This article contains only a very small sample of the World War II cartoons of Dr. Seuss that EAA editorial board member Richard Minear has assembled in his latest book, Dr. Seuss Goes to War (New Press, 1999, ISBN 1-56584-565-X). Watch for a review of this already much-discussed work in a future issue.
Dr. Seuss drew Hitler and many other Germans, visually distinct from Hitler; by contrast he draws only one “Japan.”
Between January 30, 1941 and January 5, 1943, Dr. Seuss (Theodor Seuss Geisel, 1904–1991) drew over 400 editorial cartoons for the New York newspaper PM. They covered the waterfront of issues of the day. PM and Dr. Seuss favored American intervention in the war in Europe, fought the domestic opponents of intervention (notably Charles A. Lindbergh), battled antiSemitism and anti-black racism, and attacked Congressional attempts to roll back the New Deal. Once the Japanese attack on Pearl Harbor pulled the U.S. formally into the war, PM and Dr. Seuss sought to mobilize the nation to fight the war. Four hundred cartoons in less than two calendar years—it was a truly massive output, and it has been virtually forgotten since 1943. Even devoted fans of Dr. Seuss know little about the cartoons, and only a few of the cartoons have ever been reprinted.
Dr. Seuss drew several dozen cartoons dealing with Japan (some thirty of these are included in Dr. Seuss Goes to War). They appeared from June 1941 to December 1942 and covered a range of issues. Here are three from December 1941, Dr. Seuss’s first three postPearl Harbor cartoons that deal with Japan. His first post-Pearl Harbor cartoon dealt not with Japan but with the domestic “isolationists” whom Dr. Seuss had been battling for months. But on December 9 Dr. Seuss drew “The End of the Nap.” The eagle is one of two Seussian icons for the United States (the other is a human Uncle Sam). Note the single face on five Japanese bodies: coke-bottle eyeglasses, slant eyes, piggish nose, short bushy mustache (in the earliest Japan cartoons, the mustaches are long and thin—almost Gilbert-and-Sullivan-ish), toothy smile. The face is not Prime Minister Tojo’s or the Emperor’s or Foreign Minister Togo’s; it is stereotype pure and simple.
Dr. Seuss drew Hitler and many other Germans, visually distinct from Hitler; by contrast he draws only one “Japan.” Note the activities of the Japanese: are they life-threatening, or merely Laurel-and-Hardy harassment? Earlier and later cartoons (December 1, 1941 and May 12, 1942) suggest the latter. If so, is it because Dr. Seuss wishes to counteract American fears, or because Dr. Seuss really did take Japan lightly? Note the assumption of American innocence—this despite the fact that in November Dr. Seuss had drawn two cartoons focusing on the U.S. embargo then in force (November 11 and 28).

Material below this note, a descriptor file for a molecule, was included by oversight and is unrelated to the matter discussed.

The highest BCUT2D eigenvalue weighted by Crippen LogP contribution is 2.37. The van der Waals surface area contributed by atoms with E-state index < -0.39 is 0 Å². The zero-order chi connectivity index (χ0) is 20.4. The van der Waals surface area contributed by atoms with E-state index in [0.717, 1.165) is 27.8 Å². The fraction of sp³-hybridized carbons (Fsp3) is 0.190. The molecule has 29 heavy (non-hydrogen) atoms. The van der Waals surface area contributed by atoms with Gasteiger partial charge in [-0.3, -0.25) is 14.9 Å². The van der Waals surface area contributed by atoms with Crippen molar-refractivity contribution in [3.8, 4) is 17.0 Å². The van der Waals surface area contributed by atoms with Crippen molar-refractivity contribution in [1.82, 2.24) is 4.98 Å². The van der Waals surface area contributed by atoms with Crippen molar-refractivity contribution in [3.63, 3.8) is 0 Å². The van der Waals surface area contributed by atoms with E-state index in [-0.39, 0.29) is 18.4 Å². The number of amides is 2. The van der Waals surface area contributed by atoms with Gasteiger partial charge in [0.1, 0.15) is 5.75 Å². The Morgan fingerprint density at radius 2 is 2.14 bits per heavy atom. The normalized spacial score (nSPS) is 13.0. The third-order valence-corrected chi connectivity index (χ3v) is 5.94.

The next day, December 10, 1941, Dr. Seuss depicted Japanese as alley cats in “Jap alley.” If cats can be stereotyped and “Oriental,” then surely these cats are. Note how many there are. Note the smiles. Note the one cat making an impossible leap from out of the crowd to descend on the American eagle from behind—sneak attack? Note, of course, the casual use of the term “Jap.”
Two days later, on December 12, Dr. Seuss imagined a new Mt. Rushmore (the real Rushmore had been completed less than a year), with Hitler and Dr. Seuss’s “Japan” as “liberators of America,” the historical personage and the free-floating stereotype side by side. Sometimes Dr. Seuss labeled the John Q. Public characters—here, the man immediately in front of Dr. Seuss’s “Japan”—“You” or “You + Me,” in a direct appeal to the reader. But even without such a label, the reader identifies with this individual.
. . .we need to see Dr. Seuss’s cartoons in the context of World War II caricatures: U.S., Japanese, British, and Russian.
These are three of the several dozen editorial cartoons Dr. Seuss drew dealing with Japan. Those several dozen are, in turn, only a fraction of all the editorial cartoons Dr. Seuss drew in 1941 and 1942. We need to see these three in the context of those other cartoons, which include eloquent attacks on anti-Semitism and on antiblack racism, and an eloquent call for an end to American racism. We need to consider as well Dr. Seuss’s later engagement with Japan: in film (with the Why We Fight series of director Capra and later, on his own, with Design for Death) and in print (Horton Hears a Who).
Moreover, we need to see Dr. Seuss’s cartoons in the context of World War II caricatures: U.S., Japanese, British, and Russian. Offensive as they are today, they are of a piece with—indeed, arguably less offensive than—many other U.S. and British cartoons of the day. As John Dower has shown in War Without Mercy, Japanese editorial cartoons invite criticism, too. Still, it is striking that so progressive a newspaper as PM and so anti-racist a cartoonist as Dr. Seuss could have been so oblivious to their own racism against Japan.